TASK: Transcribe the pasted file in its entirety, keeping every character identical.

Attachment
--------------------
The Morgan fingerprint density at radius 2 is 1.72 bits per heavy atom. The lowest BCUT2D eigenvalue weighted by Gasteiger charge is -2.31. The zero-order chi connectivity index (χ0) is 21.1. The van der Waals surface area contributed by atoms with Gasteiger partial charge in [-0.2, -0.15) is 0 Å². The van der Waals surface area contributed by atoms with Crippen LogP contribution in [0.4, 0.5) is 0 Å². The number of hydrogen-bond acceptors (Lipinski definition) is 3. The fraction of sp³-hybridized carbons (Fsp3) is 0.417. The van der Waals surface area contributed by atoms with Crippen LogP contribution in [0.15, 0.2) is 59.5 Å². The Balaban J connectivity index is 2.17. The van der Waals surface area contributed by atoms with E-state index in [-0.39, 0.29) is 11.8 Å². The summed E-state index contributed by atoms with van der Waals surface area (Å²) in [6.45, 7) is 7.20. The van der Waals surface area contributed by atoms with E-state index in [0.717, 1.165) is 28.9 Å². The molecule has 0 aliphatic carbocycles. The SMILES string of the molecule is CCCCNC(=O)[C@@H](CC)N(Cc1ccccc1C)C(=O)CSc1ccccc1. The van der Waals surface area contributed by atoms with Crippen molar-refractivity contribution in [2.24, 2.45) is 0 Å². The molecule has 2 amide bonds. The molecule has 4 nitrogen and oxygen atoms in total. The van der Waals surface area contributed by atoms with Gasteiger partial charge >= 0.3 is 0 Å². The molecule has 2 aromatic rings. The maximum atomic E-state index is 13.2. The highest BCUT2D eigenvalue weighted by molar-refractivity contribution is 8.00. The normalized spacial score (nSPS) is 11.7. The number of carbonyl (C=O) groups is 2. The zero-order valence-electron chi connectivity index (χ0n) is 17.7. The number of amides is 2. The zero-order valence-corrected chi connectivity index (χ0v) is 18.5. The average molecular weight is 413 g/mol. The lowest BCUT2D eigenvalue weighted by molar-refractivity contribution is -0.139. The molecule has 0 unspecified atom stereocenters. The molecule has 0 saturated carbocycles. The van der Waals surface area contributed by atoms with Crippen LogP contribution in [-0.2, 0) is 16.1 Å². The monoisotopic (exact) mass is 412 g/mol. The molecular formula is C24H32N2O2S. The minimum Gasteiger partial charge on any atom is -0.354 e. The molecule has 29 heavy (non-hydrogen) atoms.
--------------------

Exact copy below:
The Morgan fingerprint density at radius 2 is 1.72 bits per heavy atom. The lowest BCUT2D eigenvalue weighted by Gasteiger charge is -2.31. The zero-order chi connectivity index (χ0) is 21.1. The van der Waals surface area contributed by atoms with Gasteiger partial charge in [-0.2, -0.15) is 0 Å². The van der Waals surface area contributed by atoms with Crippen LogP contribution in [0.4, 0.5) is 0 Å². The number of hydrogen-bond acceptors (Lipinski definition) is 3. The fraction of sp³-hybridized carbons (Fsp3) is 0.417. The van der Waals surface area contributed by atoms with Crippen LogP contribution in [0.15, 0.2) is 59.5 Å². The Balaban J connectivity index is 2.17. The van der Waals surface area contributed by atoms with E-state index in [-0.39, 0.29) is 11.8 Å². The summed E-state index contributed by atoms with van der Waals surface area (Å²) in [6.45, 7) is 7.20. The van der Waals surface area contributed by atoms with E-state index in [0.717, 1.165) is 28.9 Å². The molecule has 0 aliphatic carbocycles. The SMILES string of the molecule is CCCCNC(=O)[C@@H](CC)N(Cc1ccccc1C)C(=O)CSc1ccccc1. The van der Waals surface area contributed by atoms with Crippen molar-refractivity contribution in [2.24, 2.45) is 0 Å². The molecule has 2 amide bonds. The molecule has 4 nitrogen and oxygen atoms in total. The van der Waals surface area contributed by atoms with Gasteiger partial charge >= 0.3 is 0 Å². The molecule has 2 aromatic rings. The maximum atomic E-state index is 13.2. The highest BCUT2D eigenvalue weighted by molar-refractivity contribution is 8.00. The normalized spacial score (nSPS) is 11.7. The number of carbonyl (C=O) groups is 2. The zero-order valence-electron chi connectivity index (χ0n) is 17.7. The number of amides is 2. The zero-order valence-corrected chi connectivity index (χ0v) is 18.5. The average molecular weight is 413 g/mol. The lowest BCUT2D eigenvalue weighted by molar-refractivity contribution is -0.139. The molecule has 0 unspecified atom stereocenters. The molecule has 0 saturated carbocycles. The van der Waals surface area contributed by atoms with Crippen LogP contribution in [-0.2, 0) is 16.1 Å². The monoisotopic (exact) mass is 412 g/mol. The molecular formula is C24H32N2O2S. The minimum Gasteiger partial charge on any atom is -0.354 e. The molecule has 29 heavy (non-hydrogen) atoms.